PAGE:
Artificial intelligence (AI) has, in some ways, is a solution looking for a problem. However, a variety of markets and applications are starting to emerge, and it’s likely that AI will help electronics OEMs make real strides, especially in the warehouse.
“Artificial intelligence technologies are being deployed for an increasing variety of use cases across consumer, enterprise, and government markets around the world,” market research firm Tractica said in a recent report. “AI is an umbrella term that includes multiple technologies, such as machine learning, deep learning, computer vision, natural language processing (NLP), machine reasoning, and strong AI.”
By many accounts, AI sales will grow at an astonishing rate in the next few years. In fact, the total AI market is expected to be worth $416.06 billion by 2022, growing at a CAGR of 62.9% from 2016 to 2022, according to research by MarketsandMarkets. Grand View Research, meanwhile is slightly more conservative, estimated that the global AI market will reach $35.87 billion by 2025 from its direct revenue sources, growing at a CAGR of 57.2% from 2017 to 2025, and $58.97 billion by 2025 from its enabled revenue arenas. That’s still a large market.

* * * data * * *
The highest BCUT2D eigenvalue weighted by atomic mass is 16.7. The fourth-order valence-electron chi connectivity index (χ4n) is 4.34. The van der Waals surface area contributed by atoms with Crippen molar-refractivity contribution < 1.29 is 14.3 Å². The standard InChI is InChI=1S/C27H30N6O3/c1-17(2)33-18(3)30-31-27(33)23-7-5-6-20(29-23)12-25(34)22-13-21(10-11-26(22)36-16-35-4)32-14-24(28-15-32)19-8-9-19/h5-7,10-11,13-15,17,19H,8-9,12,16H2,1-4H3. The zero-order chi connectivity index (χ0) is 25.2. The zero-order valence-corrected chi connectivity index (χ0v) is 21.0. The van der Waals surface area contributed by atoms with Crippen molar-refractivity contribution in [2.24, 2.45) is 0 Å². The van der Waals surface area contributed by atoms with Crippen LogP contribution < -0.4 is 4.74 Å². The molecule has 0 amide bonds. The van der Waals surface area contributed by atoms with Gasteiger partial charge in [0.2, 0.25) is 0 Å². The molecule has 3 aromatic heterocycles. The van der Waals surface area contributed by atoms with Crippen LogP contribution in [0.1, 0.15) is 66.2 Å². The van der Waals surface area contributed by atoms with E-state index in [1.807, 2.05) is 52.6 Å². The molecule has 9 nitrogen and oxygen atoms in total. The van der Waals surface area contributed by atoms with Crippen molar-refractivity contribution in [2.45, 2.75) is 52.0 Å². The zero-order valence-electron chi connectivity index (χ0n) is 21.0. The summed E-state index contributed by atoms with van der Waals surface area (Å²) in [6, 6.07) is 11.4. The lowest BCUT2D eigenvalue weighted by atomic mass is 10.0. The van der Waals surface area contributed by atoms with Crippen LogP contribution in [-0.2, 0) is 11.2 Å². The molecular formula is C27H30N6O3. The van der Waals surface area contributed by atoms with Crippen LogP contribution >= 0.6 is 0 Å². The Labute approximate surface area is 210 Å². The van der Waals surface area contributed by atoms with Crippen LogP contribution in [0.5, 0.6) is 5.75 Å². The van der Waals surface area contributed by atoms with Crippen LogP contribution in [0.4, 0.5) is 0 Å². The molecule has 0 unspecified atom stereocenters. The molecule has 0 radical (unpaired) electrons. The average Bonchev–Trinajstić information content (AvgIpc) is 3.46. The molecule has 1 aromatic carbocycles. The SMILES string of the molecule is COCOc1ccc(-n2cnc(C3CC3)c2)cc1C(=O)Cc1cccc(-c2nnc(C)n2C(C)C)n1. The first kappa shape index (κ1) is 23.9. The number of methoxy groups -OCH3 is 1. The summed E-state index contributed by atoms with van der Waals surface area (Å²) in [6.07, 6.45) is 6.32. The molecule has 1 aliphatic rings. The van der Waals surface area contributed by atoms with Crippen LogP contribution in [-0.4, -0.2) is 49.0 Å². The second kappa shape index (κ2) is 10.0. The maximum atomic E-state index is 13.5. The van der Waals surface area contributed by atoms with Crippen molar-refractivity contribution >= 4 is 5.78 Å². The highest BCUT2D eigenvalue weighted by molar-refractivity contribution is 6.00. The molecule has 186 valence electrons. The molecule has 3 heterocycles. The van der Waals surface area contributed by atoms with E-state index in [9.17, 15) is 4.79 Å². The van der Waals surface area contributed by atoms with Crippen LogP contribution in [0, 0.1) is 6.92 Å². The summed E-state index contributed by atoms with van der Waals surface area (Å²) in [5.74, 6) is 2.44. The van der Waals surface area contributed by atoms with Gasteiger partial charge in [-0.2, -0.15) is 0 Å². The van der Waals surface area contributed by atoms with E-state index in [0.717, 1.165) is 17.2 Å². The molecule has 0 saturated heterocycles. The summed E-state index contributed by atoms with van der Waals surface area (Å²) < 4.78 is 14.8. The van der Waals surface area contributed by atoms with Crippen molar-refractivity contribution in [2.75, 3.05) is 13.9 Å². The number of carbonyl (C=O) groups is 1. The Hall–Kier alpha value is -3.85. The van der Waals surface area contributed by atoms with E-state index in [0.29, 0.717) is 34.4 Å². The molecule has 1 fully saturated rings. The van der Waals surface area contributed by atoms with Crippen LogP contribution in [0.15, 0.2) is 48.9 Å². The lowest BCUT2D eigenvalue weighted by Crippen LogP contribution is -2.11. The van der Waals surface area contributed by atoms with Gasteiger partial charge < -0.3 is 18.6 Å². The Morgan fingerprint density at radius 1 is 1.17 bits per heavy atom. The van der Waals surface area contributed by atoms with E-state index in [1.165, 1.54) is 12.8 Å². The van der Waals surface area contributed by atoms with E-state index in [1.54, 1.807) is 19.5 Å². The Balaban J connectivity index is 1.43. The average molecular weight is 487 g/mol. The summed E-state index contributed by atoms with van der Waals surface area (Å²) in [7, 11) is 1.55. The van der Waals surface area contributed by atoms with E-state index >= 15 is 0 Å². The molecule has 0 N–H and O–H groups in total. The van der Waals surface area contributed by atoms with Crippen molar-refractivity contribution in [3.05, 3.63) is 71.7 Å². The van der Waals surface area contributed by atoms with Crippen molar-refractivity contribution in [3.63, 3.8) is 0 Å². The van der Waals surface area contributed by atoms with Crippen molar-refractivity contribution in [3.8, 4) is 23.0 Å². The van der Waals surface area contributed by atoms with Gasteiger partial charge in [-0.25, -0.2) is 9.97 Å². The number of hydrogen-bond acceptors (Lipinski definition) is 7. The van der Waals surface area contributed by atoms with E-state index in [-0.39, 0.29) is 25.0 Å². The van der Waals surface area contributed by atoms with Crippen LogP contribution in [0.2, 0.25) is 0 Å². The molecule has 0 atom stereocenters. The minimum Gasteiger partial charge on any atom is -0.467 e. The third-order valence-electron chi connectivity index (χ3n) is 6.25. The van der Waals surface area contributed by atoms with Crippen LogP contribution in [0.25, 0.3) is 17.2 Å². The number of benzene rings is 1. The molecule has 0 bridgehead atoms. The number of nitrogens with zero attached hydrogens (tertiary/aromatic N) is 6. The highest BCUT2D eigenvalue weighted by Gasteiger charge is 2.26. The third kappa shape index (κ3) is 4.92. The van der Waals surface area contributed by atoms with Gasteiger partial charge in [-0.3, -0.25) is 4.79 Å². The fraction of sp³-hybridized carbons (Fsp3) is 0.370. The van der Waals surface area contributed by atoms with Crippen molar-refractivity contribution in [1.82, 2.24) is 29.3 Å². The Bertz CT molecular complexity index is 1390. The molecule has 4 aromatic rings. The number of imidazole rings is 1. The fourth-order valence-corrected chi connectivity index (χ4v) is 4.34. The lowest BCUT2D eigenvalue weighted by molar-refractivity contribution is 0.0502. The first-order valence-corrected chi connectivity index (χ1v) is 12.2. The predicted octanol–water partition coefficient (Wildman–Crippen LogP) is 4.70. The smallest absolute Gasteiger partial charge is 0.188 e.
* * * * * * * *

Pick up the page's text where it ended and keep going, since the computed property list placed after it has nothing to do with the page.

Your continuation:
The repetitive and intensive tasks in the typical warehouse make it a solid opportunity to use AI to good advantage. “Consider the work of retrieving items in a warehouse, where companies have relied on people’s ability to navigate crowded spaces and avoid moving obstacles,” said an Accenture report titled Why Artificial Intelligence Is the Future Of Growth. “Now, robots from Fetch Robotics use lasers and 3D depth-sensors to navigate safely and work alongside warehouse workers. Used in tandem with people, the robots can handle the vast majority of items in a typical warehouse.”
However, that’s just the most obvious use for AI in the warehouse. The slideshow below, made from images from Vero Systems, outlines some other possibilities. Click on the image to review the myriad of opportunities for using these emerging technologies in a typical warehouse environment.
Where do you see the most promise? Let us know in the comments section below.
— Hailey Lynne McKeefry, Editor in Chief, EBN